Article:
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AIDS. 2005 Apr;19 Suppl 1:S99-109.

Effects of a peer-led behavioral intervention to reduce HIV transmission and promote serostatus disclosure among HIV-seropositive gay and bisexual men.

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1
Division of HIV/AIDS Prevention, National Center for HIV, STD, and TB Prevention, Centers for Disease Control and Prevention, 1600 Clifton Road (E-37), Atlanta, GA 30333, USA. rwolitski@cdc.gov

Abstract

OBJECTIVES:

To evaluate the effects of an enhanced peer-led intervention on transmission risk behavior and serostatus disclosure of HIV-seropositive gay and bisexual men.

DESIGN:

A randomized intervention trial.

METHODS:

HIV-seropositive gay and bisexual men were recruited from New York City and San Francisco and were randomly assigned to either a standard or an enhanced intervention. The standard intervention consisted of one session that provided safer sex information. The enhanced intervention consisted of six sessions and included safer sex information, interactive learning activities, and discussion groups that were facilitated by HIV-seropositive peers. Participants completed audio computer-assisted self interview (A-CASI) assessments at baseline and 3 and 6-month follow-ups. Optional testing for sexually transmitted infections was offered at baseline and the 6-month follow-up.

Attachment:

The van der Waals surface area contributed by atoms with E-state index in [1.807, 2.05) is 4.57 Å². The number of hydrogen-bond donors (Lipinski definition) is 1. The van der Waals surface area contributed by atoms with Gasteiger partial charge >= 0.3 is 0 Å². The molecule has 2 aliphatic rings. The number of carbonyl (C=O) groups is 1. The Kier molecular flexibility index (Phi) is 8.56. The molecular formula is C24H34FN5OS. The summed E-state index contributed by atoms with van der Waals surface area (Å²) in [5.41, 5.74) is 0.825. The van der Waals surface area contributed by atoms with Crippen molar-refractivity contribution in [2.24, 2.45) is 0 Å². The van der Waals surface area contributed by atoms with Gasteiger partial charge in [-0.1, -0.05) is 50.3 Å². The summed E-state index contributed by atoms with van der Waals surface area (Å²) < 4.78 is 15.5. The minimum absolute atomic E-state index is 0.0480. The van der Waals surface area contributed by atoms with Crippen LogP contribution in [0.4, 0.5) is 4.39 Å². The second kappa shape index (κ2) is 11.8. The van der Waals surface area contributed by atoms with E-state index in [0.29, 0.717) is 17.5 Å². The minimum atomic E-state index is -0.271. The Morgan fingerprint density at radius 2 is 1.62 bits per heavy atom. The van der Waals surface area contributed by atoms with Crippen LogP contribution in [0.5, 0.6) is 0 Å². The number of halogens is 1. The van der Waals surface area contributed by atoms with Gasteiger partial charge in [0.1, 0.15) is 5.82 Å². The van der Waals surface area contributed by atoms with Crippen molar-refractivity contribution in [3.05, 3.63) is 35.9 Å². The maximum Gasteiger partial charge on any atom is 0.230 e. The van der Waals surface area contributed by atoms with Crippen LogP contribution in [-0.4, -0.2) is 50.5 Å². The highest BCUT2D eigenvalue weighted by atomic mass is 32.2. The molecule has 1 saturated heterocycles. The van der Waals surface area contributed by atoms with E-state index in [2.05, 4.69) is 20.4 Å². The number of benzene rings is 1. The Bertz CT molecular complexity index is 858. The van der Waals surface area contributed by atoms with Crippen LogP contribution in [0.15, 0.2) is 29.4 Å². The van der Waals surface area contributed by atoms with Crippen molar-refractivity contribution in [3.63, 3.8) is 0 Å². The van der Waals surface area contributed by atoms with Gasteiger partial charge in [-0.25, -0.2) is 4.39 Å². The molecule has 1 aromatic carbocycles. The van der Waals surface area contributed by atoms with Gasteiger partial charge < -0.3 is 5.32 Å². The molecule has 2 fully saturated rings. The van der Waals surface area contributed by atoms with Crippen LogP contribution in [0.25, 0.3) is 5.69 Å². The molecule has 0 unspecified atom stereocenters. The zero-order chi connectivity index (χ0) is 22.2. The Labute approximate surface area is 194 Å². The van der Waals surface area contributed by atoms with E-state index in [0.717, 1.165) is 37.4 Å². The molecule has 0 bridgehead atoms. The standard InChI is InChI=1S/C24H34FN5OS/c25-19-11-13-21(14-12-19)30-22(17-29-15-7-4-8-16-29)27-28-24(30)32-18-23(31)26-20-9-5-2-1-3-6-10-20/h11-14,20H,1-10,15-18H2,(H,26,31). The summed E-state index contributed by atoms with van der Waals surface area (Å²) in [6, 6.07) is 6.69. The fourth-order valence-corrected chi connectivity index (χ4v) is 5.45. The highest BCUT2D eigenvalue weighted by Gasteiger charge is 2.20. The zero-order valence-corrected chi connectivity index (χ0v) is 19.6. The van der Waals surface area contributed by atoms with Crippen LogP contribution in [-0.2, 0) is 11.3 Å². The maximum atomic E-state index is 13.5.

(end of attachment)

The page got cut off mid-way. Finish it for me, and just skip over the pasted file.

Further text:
RESULTS:

A total of 811 participants met the inclusion criteria for outcome analyses. Of these, 85 and 90% were retained for the 3 and 6-month follow-ups, respectively. Compared with the standard intervention, fewer men assigned to the enhanced intervention reported unprotected receptive anal intercourse with a negative or unknown-serostatus partner at 3 months (21 versus 26%, P < 0.05). However, there were no other significant differences in transmission risk or serostatus disclosure at 3 or 6 months.

CONCLUSION:

The enhanced intervention was associated with only a limited reduction in transmission risk at 3 months relative to the standard intervention. The characteristics of the intervention that may have reduced its efficacy are identified and directions for future research are suggested.

PMID:
15838199
[Indexed for MEDLINE]
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